People are now experiencing significantly less online abuse, Twitter claims.
Measures against trolls are working and Twitter is now taking action on 10 times the number of abusive accounts every day, compared with a year ago.
In revealing the effectiveness of various tools and functions rolled out in the past year, the social media giant said that while much has been achieved, there is still much more to do.
‘Making the internet a safer place is a challenge, but we will only be successful if industry, government and organisations work together to achieve that common goal’
– IAN POWER
The company said that over the past year, it has introduced a range of product updates, including the ability to ban repeat offenders.
As a result, people are experiencing less abuse on Twitter today than they were six months ago.
“We’re now taking action on 10 times the number of abusive accounts every day compared to the same time last year. We also now limit account functionality or place suspensions on thousands more abusive accounts each day,” Twitter said.
“There are repeat offenders who create new accounts after being suspended for violations.
“Our new systems, in the last four months alone, have removed twice the number of these types of accounts. Beyond the technology, our teams are continuing to review content daily and improve how we enforce our policies.”
Teaching the tweeters
Twitter said that communicating with people who post abusive tweets by limiting the functionality of their accounts is key.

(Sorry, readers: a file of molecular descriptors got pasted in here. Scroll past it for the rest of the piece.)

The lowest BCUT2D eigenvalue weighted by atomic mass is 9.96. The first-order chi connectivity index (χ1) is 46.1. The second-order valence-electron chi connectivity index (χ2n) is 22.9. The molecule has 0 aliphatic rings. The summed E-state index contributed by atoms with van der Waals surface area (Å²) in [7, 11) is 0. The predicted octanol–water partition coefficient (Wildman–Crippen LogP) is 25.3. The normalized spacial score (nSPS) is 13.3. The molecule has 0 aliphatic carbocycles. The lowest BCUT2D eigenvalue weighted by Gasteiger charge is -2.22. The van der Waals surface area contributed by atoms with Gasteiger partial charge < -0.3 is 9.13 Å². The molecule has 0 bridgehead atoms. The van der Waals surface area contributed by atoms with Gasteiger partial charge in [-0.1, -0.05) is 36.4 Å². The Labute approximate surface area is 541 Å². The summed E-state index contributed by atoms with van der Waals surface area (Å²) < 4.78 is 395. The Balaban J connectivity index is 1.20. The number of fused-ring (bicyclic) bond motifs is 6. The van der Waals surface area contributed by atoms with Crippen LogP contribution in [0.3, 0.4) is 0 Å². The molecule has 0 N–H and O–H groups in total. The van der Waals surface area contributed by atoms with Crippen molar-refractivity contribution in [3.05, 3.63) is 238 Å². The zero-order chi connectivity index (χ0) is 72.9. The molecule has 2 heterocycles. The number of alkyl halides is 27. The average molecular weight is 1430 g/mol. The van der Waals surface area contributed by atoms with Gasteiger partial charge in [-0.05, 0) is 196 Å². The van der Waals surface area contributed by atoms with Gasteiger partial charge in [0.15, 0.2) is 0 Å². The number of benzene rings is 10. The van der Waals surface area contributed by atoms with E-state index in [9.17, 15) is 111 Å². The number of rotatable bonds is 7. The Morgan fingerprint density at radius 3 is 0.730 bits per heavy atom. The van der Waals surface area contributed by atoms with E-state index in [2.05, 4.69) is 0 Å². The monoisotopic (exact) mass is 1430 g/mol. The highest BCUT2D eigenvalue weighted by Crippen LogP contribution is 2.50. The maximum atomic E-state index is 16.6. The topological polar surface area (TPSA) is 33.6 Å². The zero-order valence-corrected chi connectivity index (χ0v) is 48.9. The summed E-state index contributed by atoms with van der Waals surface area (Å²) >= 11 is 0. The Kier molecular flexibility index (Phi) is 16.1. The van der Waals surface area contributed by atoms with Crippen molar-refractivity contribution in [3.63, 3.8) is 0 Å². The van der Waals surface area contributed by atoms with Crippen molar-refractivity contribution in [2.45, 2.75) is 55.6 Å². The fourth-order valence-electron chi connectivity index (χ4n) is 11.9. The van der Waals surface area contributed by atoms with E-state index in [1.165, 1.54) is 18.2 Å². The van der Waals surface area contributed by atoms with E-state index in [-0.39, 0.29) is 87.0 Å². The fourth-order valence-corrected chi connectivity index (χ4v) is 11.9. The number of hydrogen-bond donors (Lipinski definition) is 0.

“Accounts that demonstrate abusive behaviour are now limited for a time, and told why.
“Accounts that we put into this period of limited functionality generate 25pc fewer abuse reports, and approximately 65pc of these accounts are in this state just once,” said the company.
As well as introducing new tools such as notification filters and muting keywords, the recently introduced Quality Filter has led to fewer unwanted interactions – Twitter said that blocks after @ mentions from people you don’t follow are down 40pc.
“We have consistent harassment definitions and policies that apply to everyone. However, people define abuse differently so, using these new tools, every person has control of what they see and experience on Twitter.”
Ian Power, executive director of youth site SpunOut.ie (a safety partner of Twitter in Ireland), said: “It’s clear Twitter is working hard to take more action against abusive accounts, and we’re particularly encouraged by their success in transforming behaviour through communicating with offending users.
“Making the internet a safer place is a challenge, but we will only be successful if industry, government and organisations like ours work together to achieve that common goal.”